Event: In Celebration of the Sarong

 

Event dates: 10 – 13 August 2018

To mark the auspicious occasion of Her Majesty Queen Sirikit’s 86th Birthday, the Sanjai Saiyai Phasin Club is organising the fourth Annual Sarong Festival to promote woven fabrics from all regions of Thailand. The event will be held from August 10 to 13 from 10am to 10pm at The Street Ratchadaphisek, Bangkok.

“We will bring woven fabrics from all over the country to salute Her Majesty Queen Sirikit and to also preserve and support Thai handicrafts in line with royal aspirations,” said the club’s president Nayada Amatavanich.

“The event will also feature talks by many famous Thai Fabric designers, among them Thanit Phoomsawai, a well-known designer from the drama “Buppesanniwas”, Wasin Oonjanam costume designer of the drama “Nakaraj”, artists who have created and rewoven fabric patterns such as Terdsak Insaeng, Pairat Sararat, Jongjarun Manakam and Suriya Wongchai, as well as additional Thai fabric experts from different regions. And we will demonstrate how to wear a sarong in various forms.”

In partnership with Feature Co Ltd, the club will also unveil a precious publication on woven textiles in Thailand.

Sanjai Saiyai Phasin Club was established on December 5, 2017 with the objective of preserving and promoting Thai sarong and woven textiles in all regions. It currently has more than 17,000 members.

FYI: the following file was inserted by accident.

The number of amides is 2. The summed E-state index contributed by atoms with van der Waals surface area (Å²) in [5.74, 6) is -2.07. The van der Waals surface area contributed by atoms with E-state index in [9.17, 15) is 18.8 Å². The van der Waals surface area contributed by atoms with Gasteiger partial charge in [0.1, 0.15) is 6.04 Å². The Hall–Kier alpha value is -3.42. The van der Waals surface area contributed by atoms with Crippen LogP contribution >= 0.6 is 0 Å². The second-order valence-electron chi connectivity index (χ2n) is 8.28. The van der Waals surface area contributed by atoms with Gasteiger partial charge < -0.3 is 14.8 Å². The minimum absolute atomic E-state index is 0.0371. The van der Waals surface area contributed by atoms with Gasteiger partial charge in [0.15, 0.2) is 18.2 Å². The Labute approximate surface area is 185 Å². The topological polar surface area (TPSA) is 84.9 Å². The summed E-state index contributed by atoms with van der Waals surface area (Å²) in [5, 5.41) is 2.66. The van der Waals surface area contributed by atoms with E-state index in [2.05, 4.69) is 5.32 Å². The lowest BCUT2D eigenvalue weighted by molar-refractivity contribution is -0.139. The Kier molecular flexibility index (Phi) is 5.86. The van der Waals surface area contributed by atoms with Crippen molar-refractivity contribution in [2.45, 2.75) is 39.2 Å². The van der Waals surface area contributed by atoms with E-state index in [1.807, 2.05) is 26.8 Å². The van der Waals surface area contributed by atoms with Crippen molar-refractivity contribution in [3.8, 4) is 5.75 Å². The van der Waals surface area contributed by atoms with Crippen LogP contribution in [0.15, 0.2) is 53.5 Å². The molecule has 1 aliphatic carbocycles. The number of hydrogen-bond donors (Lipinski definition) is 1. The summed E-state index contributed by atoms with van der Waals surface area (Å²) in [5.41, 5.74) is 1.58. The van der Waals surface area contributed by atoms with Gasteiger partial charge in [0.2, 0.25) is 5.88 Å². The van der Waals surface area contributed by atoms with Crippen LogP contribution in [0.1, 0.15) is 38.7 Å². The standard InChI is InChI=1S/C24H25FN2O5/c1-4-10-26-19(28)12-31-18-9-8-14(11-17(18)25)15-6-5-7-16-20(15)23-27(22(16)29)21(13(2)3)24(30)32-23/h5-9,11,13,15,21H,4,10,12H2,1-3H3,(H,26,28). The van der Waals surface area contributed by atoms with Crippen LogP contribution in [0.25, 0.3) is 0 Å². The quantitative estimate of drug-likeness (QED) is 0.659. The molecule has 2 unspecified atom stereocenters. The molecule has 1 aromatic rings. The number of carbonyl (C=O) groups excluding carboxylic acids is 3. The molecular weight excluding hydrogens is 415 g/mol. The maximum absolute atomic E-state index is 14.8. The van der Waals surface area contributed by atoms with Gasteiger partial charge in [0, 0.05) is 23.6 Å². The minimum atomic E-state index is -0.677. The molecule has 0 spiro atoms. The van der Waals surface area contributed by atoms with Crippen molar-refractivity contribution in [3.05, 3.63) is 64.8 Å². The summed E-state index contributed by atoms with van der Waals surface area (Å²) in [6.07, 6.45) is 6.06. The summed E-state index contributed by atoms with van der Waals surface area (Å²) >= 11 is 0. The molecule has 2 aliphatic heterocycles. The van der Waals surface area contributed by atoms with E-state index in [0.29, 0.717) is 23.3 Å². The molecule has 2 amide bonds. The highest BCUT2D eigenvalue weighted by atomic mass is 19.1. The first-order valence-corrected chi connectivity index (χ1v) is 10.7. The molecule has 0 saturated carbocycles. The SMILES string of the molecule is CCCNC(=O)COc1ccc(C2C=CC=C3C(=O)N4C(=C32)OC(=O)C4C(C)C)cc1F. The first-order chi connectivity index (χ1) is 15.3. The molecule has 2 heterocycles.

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Exhibition: Dressing Gods and Demons – Costume for Khon

Queen Sirikit Museum of Textiles - Dressing Gods and Demons

Exhibition dates: 4 August – May 2017

Opening today, this exhibition at the Queen Sirikit Museum of Textiles, in Bangkok, Thailand, celebrates the auspicious occasion of Her Majesty Queen Sirikit’s 7th cycle birthday anniversary on 12 August 2016. It describes the origins of Khon and its historical presentation. It then highlights the modern Khon costumes created for the revival of this important art form by Queen Sirikit. The galleries display old and new Khon costumes, masks and jewellery.

In 2005, when Her Majesty Queen Sirikit set about organising the revival of Khon, one of Thailand’s oldest narrative dance forms, she assembled a scholarly research team to discover what the costumes might have looked like in the past. After the historical evidence had been collected, specialists were selected to design new costumes to fit contemporary adults. This degree of authenticity required the re-establishment or expansion of the weaving, embroidery, mask- and jewellery-making workshops necessary to produce all aspects of Khon costuming.

For more information, visit the website of the Queen Sirikit Museum of Textiles, Bangkok, Thailand.